The reduction in the inherent brittleness of coatings applied on parts of ceramic shielding used for continuous steel casting (CSC) processes is highly desired, since it can significantly diminish losses occurring during post-application handling and mounting. One of such coatings, prepared mostly from fused silica, ludox, tabular alumina, chamotte, cenospheres, dextrine and aluminum powder, is known commercially as Thermacoat™. The present experiment is focused on the effect of the modification of its composition by rising the content of the cenospheres (max. 2.5 wt.%) or by introducing up to 1.5 wt.% of polymer Belmix™ fibers (~34 μm diameter/12 mm length) on the microstructure and mechanical properties. The maximum amount of introduced additions was limited by the accompanying loss of mass viscosity, which must allow for deposition through immersion. Next, the differential scanning calorimetry and differential thermogravimetric analysis techniques were employed to evaluate the extent of the weight change and heat response of the mass during the drying and annealing stages. The dried materials’ microstructure was investigated with light and scanning electron microscopy, while the chemical composition was studied by energy dispersive spectroscopy. Finally, a three-point flexural bending method was used to determine changes in the material mechanical properties. The performed experiments proved that the small addition (~1 wt.%) of polymer fibers is sufficient for the significant improvement of the Thermacoat™ green mechanical strength at ambient temperature, presenting a reproducible ultimate flexural strength of ~0.2 MPa. Full article
(This article belongs to the Special Issue Advances in Ceramics)
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Article
Reinforcement of the Ceramic Matrix of CaO-ZrO2-MgO with Al2O3 Coarse Particles
Ceramics 2022, 5(1), 148-160; https://doi.org/10.3390/ceramics5010013 - 04 Mar 2022
Viewed by 1034
Abstract
A thermal protection system is subject to high forces, in particular compression, bending and wear, to aggressive environments of high temperatures, high velocity gases and particle shock. Typically, ceramic materials appear as a first barrier or outer shield over a metallic substrate responsible [...] Read more.
A thermal protection system is subject to high forces, in particular compression, bending and wear, to aggressive environments of high temperatures, high velocity gases and particle shock. Typically, ceramic materials appear as a first barrier or outer shield over a metallic substrate responsible for the structure. When it comes to a coating due to the small thickness, the particles of the raw material are sub-micron scale, but when a shield with a few centimeters is built its structural and economic viability requires the use of wider particle size distributions. In this work, a ceramic fine-grained matrix of CaO-ZrO2-MgO was reinforced with commercial coarse Al2O3 particles. The results show that for larger size distributions, CZM-4A, replacing 63% of fine-grained matrix by coarse Al2O3 particles, the dimensional stability is obtained (ΔL = 5%) and the good mechanical properties such as flexural strength of 154 MPa, elastic modulus of 286 GPa, and hardness of 8.5 GPa, which allows to propose this ceramic composite for a structural application. Full article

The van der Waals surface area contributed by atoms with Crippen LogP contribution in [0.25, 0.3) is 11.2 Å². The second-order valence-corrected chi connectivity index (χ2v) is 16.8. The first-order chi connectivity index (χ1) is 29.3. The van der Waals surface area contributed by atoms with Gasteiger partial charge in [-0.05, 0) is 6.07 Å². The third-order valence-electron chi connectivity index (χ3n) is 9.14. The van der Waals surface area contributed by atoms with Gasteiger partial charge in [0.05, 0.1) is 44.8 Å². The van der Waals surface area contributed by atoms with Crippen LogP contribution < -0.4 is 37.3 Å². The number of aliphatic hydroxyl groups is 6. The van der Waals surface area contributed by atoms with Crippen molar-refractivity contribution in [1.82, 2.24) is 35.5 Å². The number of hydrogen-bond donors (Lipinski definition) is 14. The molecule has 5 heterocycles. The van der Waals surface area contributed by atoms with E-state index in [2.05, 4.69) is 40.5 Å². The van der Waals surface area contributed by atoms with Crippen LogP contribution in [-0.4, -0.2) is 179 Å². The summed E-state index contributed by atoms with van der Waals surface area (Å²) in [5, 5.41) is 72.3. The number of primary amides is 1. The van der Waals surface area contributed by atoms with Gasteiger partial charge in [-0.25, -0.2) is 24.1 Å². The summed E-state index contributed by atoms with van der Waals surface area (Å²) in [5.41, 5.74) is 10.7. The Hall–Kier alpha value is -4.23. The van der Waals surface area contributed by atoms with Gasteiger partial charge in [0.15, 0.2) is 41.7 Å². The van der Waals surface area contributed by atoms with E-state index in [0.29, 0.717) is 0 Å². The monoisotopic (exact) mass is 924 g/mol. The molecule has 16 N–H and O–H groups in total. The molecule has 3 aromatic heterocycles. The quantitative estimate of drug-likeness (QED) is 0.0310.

(This article belongs to the Special Issue Advances in Ceramics)
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Article
Foam-Replicated Diopside/Fluorapatite/Wollastonite-Based Glass–Ceramic Scaffolds
Ceramics 2022, 5(1), 120-130; https://doi.org/10.3390/ceramics5010011 - 21 Feb 2022
Viewed by 999
Abstract
Implantation of three-dimensional (3D) bioactive glass-derived porous scaffolds is an effective strategy for promoting bone repair and regeneration in large osseous defect sites. The present study intends to expand the potential of a SiO2–P2O5–CaO–MgO–Na2O–CaF2 [...] Read more.
Implantation of three-dimensional (3D) bioactive glass-derived porous scaffolds is an effective strategy for promoting bone repair and regeneration in large osseous defect sites. The present study intends to expand the potential of a SiO2–P2O5–CaO–MgO–Na2O–CaF2 glass composition, which has already proven to be successful in regenerating bone in both animals and human patients. Specifically, this research work reports the fabrication of macroporous glass–ceramic scaffolds by the foam replica method, using the abovementioned bioactive glass powders as a parent material. The sinter-crystallization of the glass powder was investigated by hot-stage microscopy, differential thermal analysis, and X-ray diffraction. Scanning electron microscopy was used to investigate the pore–strut architecture of the resultant glass–ceramic scaffolds in which diopside, fluorapatite, and wollastonite crystallized during thermal treatment. Immersion studies in simulated body fluids revealed that the scaffolds have bioactive behavior in vitro; the mechanical properties were also potentially suitable to suggest use in load-bearing bone applications. Full article
(This article belongs to the Special Issue Advances in Ceramics)
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Article
Interfacial Reactions between Si and SiO2 with Ceramic Additives
Ceramics 2022, 5(1), 44-54; https://doi.org/10.3390/ceramics5010005 - 28 Jan 2022
Viewed by 931
Abstract
In this study, 10 wt.% ceramics—Al2O3, La2O3, Y2O3, MgO, and TiO2—were employed as additives for amorphous SiO2 after pressing and annealing at 1300 °C. The amorphous SiO2 [...] Read more.